Australia’s fintechs are challenging how financial institutions procure new technology
Fintechs are challenging financial institutions to change the way they source and use tech. Mambu Global Solution Engineering Lead Perminder Grewal said the SaaS cloud banking provider’s experience with the procurement processes of larger institutions is that they often have an existing definition and criteria around what “core banking” is. She said this might not reflect what the institution requires to deliver better in today’s fast-changing market.
A traditional request for proposal process can also struggle to keep up with consumer change, the availability of ecosystem providers, or market developments and regulation, similar to the Consumer Data Right regime, under which consumers can now share data with providers they choose.
“We need to work with the business and tech areas of the banks to challenge what they are trying to do and get down to the nuts and bolts of what they need versus what they could have from a core: We work with a lot of banks to really understand what is their MVP,” Grewal said. “The time to revenue, to getting to that MVP is critical. Because you can analyze things to the nth degree and not have done anything two or three years later, or you can deliver something in nine months and iterate on that to get to the full functionality you need.”
Jill Berry, CEO and co-founder of Adatree, which has done a number of bank deals, said she appreciated when bank buyers know ” … what they want to own and what they don’t want to own.”
“When you talk to a tech team, a tech team often wants to build, Berry said. “They are like, ‘why can’t I build this?’ And you say, ‘Well you can, you can build anything, but it will probably just cost you a lot more money, time and effort. And it’s a question of opportunity cost.”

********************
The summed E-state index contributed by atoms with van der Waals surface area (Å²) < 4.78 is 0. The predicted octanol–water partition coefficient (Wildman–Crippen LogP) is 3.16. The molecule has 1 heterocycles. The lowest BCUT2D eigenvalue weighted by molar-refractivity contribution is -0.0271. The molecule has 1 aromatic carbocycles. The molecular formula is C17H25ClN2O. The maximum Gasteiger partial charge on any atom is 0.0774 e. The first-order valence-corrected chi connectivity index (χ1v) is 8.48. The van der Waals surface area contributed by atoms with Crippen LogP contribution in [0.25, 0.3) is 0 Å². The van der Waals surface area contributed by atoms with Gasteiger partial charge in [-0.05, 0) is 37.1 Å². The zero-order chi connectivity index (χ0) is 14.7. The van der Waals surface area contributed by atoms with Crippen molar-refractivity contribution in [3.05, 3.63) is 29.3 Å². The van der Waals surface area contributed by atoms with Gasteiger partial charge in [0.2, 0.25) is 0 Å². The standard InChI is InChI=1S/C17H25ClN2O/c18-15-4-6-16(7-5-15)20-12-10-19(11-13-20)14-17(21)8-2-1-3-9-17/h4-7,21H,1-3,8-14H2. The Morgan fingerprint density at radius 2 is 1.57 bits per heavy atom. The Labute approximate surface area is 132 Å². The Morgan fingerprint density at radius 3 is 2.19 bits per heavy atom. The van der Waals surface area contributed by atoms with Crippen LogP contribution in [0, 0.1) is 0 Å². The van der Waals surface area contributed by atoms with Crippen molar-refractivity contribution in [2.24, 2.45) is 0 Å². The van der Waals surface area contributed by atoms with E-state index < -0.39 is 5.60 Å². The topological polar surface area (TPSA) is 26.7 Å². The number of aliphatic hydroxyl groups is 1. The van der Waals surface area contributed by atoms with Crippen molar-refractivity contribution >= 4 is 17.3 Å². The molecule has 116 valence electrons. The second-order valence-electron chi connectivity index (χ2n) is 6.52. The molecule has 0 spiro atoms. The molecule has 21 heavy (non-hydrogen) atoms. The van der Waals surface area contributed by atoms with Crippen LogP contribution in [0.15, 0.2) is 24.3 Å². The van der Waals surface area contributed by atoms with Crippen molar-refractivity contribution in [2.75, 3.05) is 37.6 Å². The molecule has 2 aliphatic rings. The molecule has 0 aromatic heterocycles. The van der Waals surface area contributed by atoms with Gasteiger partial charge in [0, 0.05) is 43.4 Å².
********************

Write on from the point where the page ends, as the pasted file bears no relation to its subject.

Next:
Fintechs are proving they can be strategic partners for the future
Key accreditations or deal history are helping fintechs be seen as the serious potential partners they are. For example, Zepto’s status as the first non-ADI, accredited CDR data recipient approved to connect directly to the New Payments Platform as a Connected Institution, has carried weight for enterprise customers looking for trusted SaaS providers. In 2023, Zepto also struck a deal with Wpay, the paytech development arm of retailer Woolworths Group, to deliver one of the first retail use cases for payments initiation services PayTo.
Fintechs are increasingly seeing their offerings resonate in financial services. Zepto CTO Rich Miller said the trend demonstrated a shift in the business and technology landscape — one that could see the fintech ecosystem playing a big role in the sector in years to come.
“It reflects the change in the business landscape towards more SaaS-based, more agile and more efficient and innovative solutions that can be brought to market really quickly and highly scalably,” Miller said. “The procurement shift is a shift from a more transactional-based style of procurement to one where it is much more about ongoing strategic partnerships.”